OT: Handedness (was Re: Complex script editor wish list)
|From:||BP Jonsson <bpj@...>|
|Date:||Thursday, September 25, 2003, 16:25|
At 13:14 24.9.2003 -0400, Isidora Zamora wrote:
>At 11:19 AM 9/23/03 +0200, you wrote:
>>At 13:55 19.9.2003 -0400, Isidora Zamora wrote:
>>>Are you left handed? (I am.)
>>I'm actually ambidextrous. The long story is that
>>I'm lame since shortly after birth. I máy have been
>>originally lefthanded since my mother is, but all
>>the physiotherapists concentrated on exercising my
>>right hand! In spite or because of this I've ended
>>up with a rather clumsy right hand on a strong right
>>arm, and a more nimble left hand on a weak left arm.
>That's got to be rather awkward for you. I've noticed at times that my
>(non-dominant) right hand or arm is actually slightly stronger than my
>(dominant) left hand and arm. However, it is only the left hand that is
My right hand is coordinated but stiffer. I have trouble
moving the fingers of my right hand individually
-- a typical cerebral palsy thing.
>My right hand is much more coordinated than most
>right-handed people's left hand is, but I am far from being ambidextrous.
That's normal for left handed people, I've come to understand.
>I truly believe that my daughter was born left-handed. When she first
>started reaching for things, it was invariably with her left
>hand. However, she started avidly sucking her left thumb[snip rest of interesting story]
That's another way to switch handedness!
The hero of Swedish author Frans G. Bengtsson's novel
"Röde Orm" became left-handed because of rowing a left-
side oar as a galley-slave!
>>>The way that left-handed caligraphers using
>>>Roman characters have typically gotten around the problem is to turn the
>>>page on its side so that they write top to bottom and in columns (rows)
>>>that go from right to left. When it's done and the page is turned upright,
>>>the characters move in the same direction as a right-handed scribe's.
>>I have done the right-handed equivalent of that when
>>writing Devanagari. I first tried with a slant-cut nib,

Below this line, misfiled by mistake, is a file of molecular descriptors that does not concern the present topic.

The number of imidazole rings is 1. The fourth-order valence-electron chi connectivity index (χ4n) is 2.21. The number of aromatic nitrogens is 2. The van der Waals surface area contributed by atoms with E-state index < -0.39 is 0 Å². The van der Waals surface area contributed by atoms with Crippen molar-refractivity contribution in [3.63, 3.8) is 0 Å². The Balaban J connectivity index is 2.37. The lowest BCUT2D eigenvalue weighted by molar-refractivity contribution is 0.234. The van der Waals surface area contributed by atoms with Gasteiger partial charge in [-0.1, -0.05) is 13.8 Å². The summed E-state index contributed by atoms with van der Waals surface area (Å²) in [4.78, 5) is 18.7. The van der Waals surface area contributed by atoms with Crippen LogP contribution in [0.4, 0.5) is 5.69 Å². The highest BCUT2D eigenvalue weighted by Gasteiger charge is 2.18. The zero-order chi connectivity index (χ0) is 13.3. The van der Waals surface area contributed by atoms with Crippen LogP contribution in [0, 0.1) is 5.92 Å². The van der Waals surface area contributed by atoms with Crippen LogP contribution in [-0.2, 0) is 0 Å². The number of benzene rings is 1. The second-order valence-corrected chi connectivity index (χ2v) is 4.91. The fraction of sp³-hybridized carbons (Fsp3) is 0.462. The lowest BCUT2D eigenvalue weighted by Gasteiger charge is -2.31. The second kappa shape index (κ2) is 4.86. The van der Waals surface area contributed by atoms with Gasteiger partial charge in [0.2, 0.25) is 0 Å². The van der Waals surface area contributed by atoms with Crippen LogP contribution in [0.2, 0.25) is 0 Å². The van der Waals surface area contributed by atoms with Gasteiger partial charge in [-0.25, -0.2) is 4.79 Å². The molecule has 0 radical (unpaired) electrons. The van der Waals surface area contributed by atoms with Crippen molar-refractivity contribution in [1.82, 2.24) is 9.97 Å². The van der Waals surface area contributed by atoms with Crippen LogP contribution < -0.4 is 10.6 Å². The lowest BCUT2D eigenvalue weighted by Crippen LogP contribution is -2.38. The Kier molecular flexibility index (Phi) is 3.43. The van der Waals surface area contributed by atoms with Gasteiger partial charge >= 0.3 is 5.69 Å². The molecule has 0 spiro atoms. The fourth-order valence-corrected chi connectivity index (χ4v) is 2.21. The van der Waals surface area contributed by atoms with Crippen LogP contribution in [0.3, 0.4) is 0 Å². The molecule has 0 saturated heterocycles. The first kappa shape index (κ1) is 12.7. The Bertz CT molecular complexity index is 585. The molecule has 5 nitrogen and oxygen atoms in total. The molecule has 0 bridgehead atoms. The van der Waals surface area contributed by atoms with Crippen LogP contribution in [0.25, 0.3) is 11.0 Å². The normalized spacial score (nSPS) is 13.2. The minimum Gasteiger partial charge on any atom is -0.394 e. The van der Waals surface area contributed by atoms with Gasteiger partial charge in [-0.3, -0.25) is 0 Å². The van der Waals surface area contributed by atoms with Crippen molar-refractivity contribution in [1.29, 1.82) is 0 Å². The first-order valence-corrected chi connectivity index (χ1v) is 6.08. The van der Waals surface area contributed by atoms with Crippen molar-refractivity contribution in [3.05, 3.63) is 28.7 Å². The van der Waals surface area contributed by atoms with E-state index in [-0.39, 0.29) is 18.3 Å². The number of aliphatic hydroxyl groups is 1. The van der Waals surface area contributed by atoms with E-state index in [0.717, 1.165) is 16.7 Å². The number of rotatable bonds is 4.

>>but found that it tended to tear the paper when I did
>>pushed strokes. This was back in the days before my
>>arms started to tremor...
>I can sympathize. Most of the medications that I am on have tremor as a
May I ask what you medicate for?
>It's not a real problem when it's only a very fine tremor
>limited to the fingers, but sometimes the entire hand (or even forearm)
>will have a coarser tremor.
Exactly the same with me, except it's never just the fingers.
>However, I don't have the best handwriting to begin with (though it has
>improved radically since I have had to teach my daughter how to write),
I actually re-taught myself to write at about 18 years old,
at the time I got interested in calligraphy and understood how
literally lame my handwriting was. I got books on Italic
handwriting and grinded ground myself through it. Later
my handwriting deteriorated again as I started to use a
roller-ball instead of a fountain pen, which in turn was
because I had taken to use shorthand, which demanded a
fine-pointed writing tool. With shorthand I can write
almost as fast as non-lame people write longhand...
>I do have a slight tremor at all times. I am not at all certain that I
>will have much success in developing native scripts for my conlangs (should
>I chose to do that) because of my general lack of precise cordination when
>it comes to handwriting. I am more likely to come out with a sloppy mess
>than a useable font.
You can always use Metafont, though that requires
knowing some algebra and learning to use TeX.
FWIW my problem is rather with deciding what I
want the shapes to look like!
>>>I do know that the pens are cut at the opposite angle for a left-handed
>>>scribe, and I don't know whether that has a subtle effect on the shape of
>>>the letters or not.
>>Slant-cut nibs are used to enable left-handed scribes to write
>>left-to-right while the letter-shapes remain similar to those
>>a right-handed scribe produces with a straight nib. In India
>>the situation is reversed, the slant-cut nib being normally
>>used by right-handed scribes. Come to think of it this must
>>mean that there's a natural occupational niche for lefties there! :-)
>That's interesting to know, the bit about slant-cut vs. straight nibs and
>the situation in India.
Actually I saw in a book that lefties and righties make the
strokes in opposite direction when writing Devanagari.
>I know that I have left-handed calligraphy nibs
>and that they are cut on a slant. I didn't realize that the right-handed
>nibs had no slant.
Oh I see. IME writng with a straight nib on a turned paper
is much easier than using a slanted nib. Perhaps you
should try it.
B.Philip Jonsson mailto:melrochX@melroch.se (delete X)
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